An interesting news piece at Science magazine briefly examines the state of science employment in the US.
If you read the idiot musings of the mainstream press, where stories about science are always written by people without any science background (or worse, weird liberal arts journo-degrees like science & journalism or history of science custom made for a variety of sissies and intellectual weaklings), you have read, many times, that we suffer a science shortage. Or will. Soon. (Sadly, the link is to my old alma mater where they apparently patronize the desire to be ‘into’ science without actually having to do anything that would dangerously expose you to the real thing. Kind of like the George Plimpton Paper Lion approach to pro football — only more pathetic and personally insulting.)
Scientists are like vitamins — that’s the gist of what you read from the good boys. We are always in danger of suffering a deficiency and can’t get enough of them. Except for the Republican Party. The GOP has had enough of scientists. Reality doesn’t adhere to either view.
The author of the brief at Science examines some of the conclusions from two studies — one arguing that there’s, indeed, a shortage of science workers, the other arguing there’s a glut.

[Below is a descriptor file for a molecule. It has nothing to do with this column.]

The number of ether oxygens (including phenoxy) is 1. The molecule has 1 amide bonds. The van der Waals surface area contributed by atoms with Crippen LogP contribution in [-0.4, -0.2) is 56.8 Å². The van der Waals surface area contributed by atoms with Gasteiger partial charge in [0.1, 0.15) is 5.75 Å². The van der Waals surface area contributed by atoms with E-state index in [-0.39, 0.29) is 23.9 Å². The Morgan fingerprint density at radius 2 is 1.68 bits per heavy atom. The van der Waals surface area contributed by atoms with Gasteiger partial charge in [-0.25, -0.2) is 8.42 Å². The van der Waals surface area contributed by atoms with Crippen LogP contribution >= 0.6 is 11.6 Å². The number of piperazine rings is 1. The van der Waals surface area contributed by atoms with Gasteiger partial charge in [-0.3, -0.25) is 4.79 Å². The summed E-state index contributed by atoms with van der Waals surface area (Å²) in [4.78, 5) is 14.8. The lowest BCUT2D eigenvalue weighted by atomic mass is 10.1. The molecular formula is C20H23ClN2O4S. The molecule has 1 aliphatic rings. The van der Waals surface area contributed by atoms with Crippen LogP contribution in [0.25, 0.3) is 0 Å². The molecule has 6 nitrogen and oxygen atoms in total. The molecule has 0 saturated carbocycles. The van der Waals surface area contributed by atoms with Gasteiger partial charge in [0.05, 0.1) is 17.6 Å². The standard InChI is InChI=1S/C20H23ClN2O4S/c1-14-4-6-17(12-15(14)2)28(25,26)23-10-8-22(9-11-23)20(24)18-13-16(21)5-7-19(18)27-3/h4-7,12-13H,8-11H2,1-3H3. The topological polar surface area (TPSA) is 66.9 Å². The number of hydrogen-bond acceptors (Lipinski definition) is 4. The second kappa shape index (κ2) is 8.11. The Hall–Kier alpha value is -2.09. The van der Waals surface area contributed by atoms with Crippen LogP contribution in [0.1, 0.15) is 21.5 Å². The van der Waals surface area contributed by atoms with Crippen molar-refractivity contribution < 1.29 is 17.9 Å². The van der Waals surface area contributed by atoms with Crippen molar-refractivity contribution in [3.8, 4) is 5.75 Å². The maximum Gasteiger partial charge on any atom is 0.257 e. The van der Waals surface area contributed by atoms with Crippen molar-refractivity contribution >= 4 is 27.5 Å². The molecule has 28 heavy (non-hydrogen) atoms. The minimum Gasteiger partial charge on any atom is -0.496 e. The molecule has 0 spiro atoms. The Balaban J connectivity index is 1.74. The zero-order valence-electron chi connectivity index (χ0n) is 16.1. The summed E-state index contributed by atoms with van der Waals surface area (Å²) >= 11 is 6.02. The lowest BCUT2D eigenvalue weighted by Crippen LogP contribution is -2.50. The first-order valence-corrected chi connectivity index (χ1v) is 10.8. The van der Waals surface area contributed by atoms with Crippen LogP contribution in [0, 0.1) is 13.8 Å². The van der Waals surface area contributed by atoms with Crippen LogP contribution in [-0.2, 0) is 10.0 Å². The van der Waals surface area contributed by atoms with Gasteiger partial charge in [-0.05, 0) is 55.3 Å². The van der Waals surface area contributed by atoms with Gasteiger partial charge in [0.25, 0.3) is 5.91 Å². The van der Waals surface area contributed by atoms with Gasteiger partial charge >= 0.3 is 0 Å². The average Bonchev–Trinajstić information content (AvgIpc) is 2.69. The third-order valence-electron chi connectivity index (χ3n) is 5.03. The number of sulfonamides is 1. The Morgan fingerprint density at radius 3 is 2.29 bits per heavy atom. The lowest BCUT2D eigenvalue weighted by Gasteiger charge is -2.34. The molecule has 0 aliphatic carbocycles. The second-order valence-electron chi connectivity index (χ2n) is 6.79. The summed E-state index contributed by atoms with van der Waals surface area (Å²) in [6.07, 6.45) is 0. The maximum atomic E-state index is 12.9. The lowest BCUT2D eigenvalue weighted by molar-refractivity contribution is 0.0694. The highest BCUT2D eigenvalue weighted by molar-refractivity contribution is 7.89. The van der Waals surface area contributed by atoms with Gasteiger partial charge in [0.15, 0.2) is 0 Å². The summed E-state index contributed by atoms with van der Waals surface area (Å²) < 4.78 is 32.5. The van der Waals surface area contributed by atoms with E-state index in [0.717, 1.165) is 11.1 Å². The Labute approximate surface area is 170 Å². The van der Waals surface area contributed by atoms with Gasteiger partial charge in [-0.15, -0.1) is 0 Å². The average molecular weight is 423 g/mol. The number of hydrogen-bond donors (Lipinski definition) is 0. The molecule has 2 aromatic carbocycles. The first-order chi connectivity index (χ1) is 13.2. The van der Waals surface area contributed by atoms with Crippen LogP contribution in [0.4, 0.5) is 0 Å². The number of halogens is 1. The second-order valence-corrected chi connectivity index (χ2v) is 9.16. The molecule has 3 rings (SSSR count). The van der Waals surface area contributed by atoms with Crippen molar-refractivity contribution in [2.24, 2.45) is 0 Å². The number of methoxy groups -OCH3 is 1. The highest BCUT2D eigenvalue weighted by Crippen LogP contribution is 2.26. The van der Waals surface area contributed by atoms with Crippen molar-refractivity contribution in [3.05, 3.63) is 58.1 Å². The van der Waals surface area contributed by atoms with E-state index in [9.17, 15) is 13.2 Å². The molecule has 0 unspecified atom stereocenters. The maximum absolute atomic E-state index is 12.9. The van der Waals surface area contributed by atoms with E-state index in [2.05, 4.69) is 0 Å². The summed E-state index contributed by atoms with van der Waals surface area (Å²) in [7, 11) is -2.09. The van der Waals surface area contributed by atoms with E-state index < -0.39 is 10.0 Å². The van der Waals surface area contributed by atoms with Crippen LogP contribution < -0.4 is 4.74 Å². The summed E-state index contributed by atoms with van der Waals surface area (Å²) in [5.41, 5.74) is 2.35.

The conclusion reached by the writer is that both have some truth to the them but the one arguing that there’s a glut is more true.
And I agree. When DD left Lehigh University there was a surplus of Ph.D scientists in the US. And the people I knew faced it.
Cutting to the interesting parts, we read (excerpted):
The report from FAIR argues that scientists are forced out of STEM fields because there aren’t enough jobs. “There is no evidence that there is, or will exist in the foreseeable future, a shortage of qualified native-born scientists and engineers in the United States,” the authors write. “The glut of science and engineering [S&E] degree holders in the United States has caused many S&E graduates to seek work in other fields.”
[Keep in mind STEM is acronym jargon for "science and engineering majors." It didn't exist when I earned a Ph.D. at a science and engineering school. It was invented by education officials and
other nuisances opposed to clear language that can't be used as a professional advancement.]
While the United States seems to be producing enough STEM workers to fill traditional STEM jobs, the Georgetown authors write, the migration of people with STEM-related competencies into non-STEM occupations leads to STEM-worker shortages. “Even when the numbers indicate that we are producing enough STEM graduates for STEM occupations, we do face STEM scarcity in some occupations because STEM-capable workers divert from STEM into non-STEM occupations.”
“The perceptions about a lack of skilled workers are pervasive,” Cappelli writes. “But the problem is an illusion.” Employers perceive a worker shortage, he writes, because they “want prospective workers to be able to fill a role right away, without any training or ramp-up time.” Employers “need to drop the idea of finding perfect candidates and look for people who could do the job with a bit of training and practice,” he writes. “Unfortunately, American companies don’t seem to do training anymore.”